general lover of history, and there is no need to remark on the crowd of picturesque and vivid characters which fill the European stage, nor to- point out the growing complexity and acerbity of the religious conflict, nor yet even to indicate? the rather numerous striking incidents of minor interest which fall within it. A year ago one set of strands in the web which will now attract close attention might have been passed over, by all except the professed student of history, as com- paratively dull. But operations in Flanders,, sieges of Dunkirk and Ypres, inundations of territory, fighting about Nieuport, Dixmude, Ostend the very names constrain one to linger and' imagine the bygone struggles of our forefathers in- these places where destruction has set its mark deeper than ever before. One Englishman Stokes describing the misery of the peasants, their lands and homes devastated by the opening of the dykes, might have written yesterday. His sympathetic tone is rather exceptional: infinitely more cruel though our modern warfare appears^ than that of the sixteenth century, our readiness to envisage the whole ot the misery war causes, seems vastly greater too. The sma'llness of the numbers engaged 500 or 1,000 men spoken of with respect as a considerable force strikes one; curiously now.

Elizabeth's ambassador at the French Court after the first few weeks, during which Cobham was still there was Sir Edward Stafford. The editor, duly mentioning the accusation of treachery brought against him, pleads that what was interpreted as treachery may well have been chiefly the man's extraordinary keenness in and aptitude for questing after information at any time and from any persons. Certainly the amount of detail he amassed is surprisingĀ ; and, far from being merely a sort of diplomatic collector, he showed himself able in delicate situations to hit upon the prudent thing to do, even when direc- tions from his mistress were not instantly available. The Court of France is, on the whole, the most interesting portion of the scene at this momentĀ ; and for the many lively descriptions of things, persons, and events there it is chiefly Stafford whom we have to thank.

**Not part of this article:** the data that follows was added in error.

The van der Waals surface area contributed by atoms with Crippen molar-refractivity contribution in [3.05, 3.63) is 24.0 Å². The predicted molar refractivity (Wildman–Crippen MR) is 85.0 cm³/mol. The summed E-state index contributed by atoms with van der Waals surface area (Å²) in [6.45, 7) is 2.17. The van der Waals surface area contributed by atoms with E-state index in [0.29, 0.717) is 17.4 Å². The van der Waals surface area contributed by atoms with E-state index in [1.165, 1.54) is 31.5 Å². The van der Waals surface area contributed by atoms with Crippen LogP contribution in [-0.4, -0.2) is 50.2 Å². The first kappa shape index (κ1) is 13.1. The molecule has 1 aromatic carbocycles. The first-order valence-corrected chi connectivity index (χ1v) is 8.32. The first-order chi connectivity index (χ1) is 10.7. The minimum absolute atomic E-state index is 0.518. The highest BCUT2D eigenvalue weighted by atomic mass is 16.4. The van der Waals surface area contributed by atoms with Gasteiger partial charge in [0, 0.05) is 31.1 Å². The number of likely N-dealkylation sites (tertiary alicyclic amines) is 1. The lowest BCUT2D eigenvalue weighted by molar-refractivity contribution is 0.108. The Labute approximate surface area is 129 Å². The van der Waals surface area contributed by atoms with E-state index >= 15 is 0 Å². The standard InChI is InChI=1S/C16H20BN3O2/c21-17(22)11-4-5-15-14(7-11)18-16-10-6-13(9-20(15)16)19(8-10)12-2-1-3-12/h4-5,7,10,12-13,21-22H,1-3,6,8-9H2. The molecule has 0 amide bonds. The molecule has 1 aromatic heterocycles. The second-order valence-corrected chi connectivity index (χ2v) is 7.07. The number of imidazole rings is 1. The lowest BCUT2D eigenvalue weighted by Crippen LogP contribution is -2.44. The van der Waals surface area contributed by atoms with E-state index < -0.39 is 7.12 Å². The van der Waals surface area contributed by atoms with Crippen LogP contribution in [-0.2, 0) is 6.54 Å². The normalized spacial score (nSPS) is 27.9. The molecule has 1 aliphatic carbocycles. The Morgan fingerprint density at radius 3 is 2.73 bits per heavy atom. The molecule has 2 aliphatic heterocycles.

A question of no little importance which will be-, raised anew by the perusal of these documents is that of the accuracy of historical estimates of" William of Orange. Has there or has there not gathered around his name something of a legend, a glamour which owes its charm more to the, imagination of the historian than to the witness, of contemporaries, and to the record of mere, facts? Here, at any rate, the colder, more repel- lent side of his character and career is the more in evidence. The affairs of the Netherlands are seen, in a welter of confusion, which one would have supposed to offer no unfavourable opportunity for the action of a leader who did m truth possess the qualities which Motley attributes to William. But as a man among men, as an influence on the spirit of his country to leave aside for the moment any consideration of action he appears here surprisingly ineffective. Nor, if we were to. judge from these documents alone, would his. death be reckoned a calamity of such vast and tragic import, or matter of such deep and wide- spread grief, as it has sometimes been represented.

There is an unusually full and good Index ta this volume, for which the editor is responsible.